I went and got my first shot of the vaccine this past weekend. For those of you reading from countries outside Australia, we’ve been fairly slow on the uptake of vaccination not because of lack of demand but because our government didn’t order sufficient supply – so it’s a little slow going. But the purpose of this post isn’t about upstream / downstream kanban and the supply / demand – rather it is about what I observed in terms of how they managed flow out our local Covid vaccination hub and I was rather impressed.
For those who are not local to Australia, or even Melbourne Australia, the vaccination hubs have been set up at various communities within each city to help distribute the vaccines for Covid. The main vaccine in use is Pfizer, thus it needs to be kept at -70 degrees which requires specialist cooling equipment, thus it’s not so practical to have these more distributed. Thus they are designed with greater demand per hub in mind and are on a moderate scale.
There were several points in the workflow / system of work that I noticed:
- Initial site check in using a QR code & hand sanitisation – this is normal now in practically every establishment (restaurants, shops etc) as the government uses it to trace the spread of the disease.
- Main tent – here they double check that we’ve checked in properly and we enter a queue. During the queuing, we’re asked to read a number of documents to make sure we understand what we’re getting.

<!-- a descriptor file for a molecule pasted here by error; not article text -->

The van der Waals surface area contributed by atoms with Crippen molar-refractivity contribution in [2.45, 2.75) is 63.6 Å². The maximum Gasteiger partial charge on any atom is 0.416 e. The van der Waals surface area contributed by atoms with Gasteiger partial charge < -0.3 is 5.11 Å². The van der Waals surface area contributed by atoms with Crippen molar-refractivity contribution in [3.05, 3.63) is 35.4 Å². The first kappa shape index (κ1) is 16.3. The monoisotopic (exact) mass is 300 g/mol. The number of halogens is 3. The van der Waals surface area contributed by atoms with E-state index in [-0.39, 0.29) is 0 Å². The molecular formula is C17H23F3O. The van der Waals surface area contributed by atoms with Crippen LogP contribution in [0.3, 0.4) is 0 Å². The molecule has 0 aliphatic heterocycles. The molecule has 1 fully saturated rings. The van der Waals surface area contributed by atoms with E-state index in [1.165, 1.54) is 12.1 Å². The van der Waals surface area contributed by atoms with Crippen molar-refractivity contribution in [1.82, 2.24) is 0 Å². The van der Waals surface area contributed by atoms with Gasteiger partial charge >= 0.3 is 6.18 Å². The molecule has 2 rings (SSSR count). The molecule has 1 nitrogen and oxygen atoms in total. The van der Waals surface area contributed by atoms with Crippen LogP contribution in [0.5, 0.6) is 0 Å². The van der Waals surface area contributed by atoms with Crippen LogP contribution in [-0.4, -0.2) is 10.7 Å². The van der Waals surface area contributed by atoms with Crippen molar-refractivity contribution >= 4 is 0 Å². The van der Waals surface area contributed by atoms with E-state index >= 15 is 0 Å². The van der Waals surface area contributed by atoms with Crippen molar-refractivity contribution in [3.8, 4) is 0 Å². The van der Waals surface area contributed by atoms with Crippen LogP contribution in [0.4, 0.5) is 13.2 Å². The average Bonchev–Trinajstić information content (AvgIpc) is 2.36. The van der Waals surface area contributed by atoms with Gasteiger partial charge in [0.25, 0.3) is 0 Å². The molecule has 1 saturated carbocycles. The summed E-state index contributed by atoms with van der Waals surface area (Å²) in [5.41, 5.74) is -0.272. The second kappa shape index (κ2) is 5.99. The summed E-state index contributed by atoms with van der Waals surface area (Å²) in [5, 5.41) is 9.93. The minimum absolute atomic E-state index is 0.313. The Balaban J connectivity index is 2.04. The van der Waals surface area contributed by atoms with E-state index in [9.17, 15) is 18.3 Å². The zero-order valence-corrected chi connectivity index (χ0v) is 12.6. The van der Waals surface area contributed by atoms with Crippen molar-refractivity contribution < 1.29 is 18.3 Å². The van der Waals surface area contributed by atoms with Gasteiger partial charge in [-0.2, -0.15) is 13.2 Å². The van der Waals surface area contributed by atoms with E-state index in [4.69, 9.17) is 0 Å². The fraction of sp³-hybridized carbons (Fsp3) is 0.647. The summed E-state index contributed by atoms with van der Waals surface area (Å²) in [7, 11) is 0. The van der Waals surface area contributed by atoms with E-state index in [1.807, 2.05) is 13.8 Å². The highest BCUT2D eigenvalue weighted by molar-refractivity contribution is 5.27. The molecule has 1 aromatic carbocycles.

- Secondary check in:
- Outside – this is the main queue with a secondary sanitation station
- Inside – there is a small queue here and then there was a identity check station
- Vaccination cubicles (with a small queue beforehand)
- Post vax waiting area
The following were some of the things that I noticed in this system:
- The system was clear with it’s policies
- There were specialists trained in each station, plus there were flow managers there to manage flow and queue sizes.
- There were different classes of service
- There were different work item types
I’ll talk about each in more detail
At each station it was fairly clear what we needed to do, and if not there were people there to make sure we did the right things at each point. This was most clear with the check in stations, where there were plenty of QR codes and signs – plus we are now used to this policy more generally. In the inside spaces in particular, there were floor markings noting the distance to stand from one another.
Additionally, each team member was wearing a badge to describe the kinds of work they were doing. This made it easy to identify who was qualified to do each task.
When we had our shot, the nurse gave us a little sticker with a time that we can exit – very clear and explicit. This allows them to monitor to see if there’s been any side effects. There was a large digital clock projecting in the waiting area which made it really clear when you could leave. On exit, the check out attendant took the vaccine type sticker and the exit time sticker and kept it for their records.
Although I would have like to take pictures to share with you on this blog, there were clear policies posted around the area requesting that we not take pictures.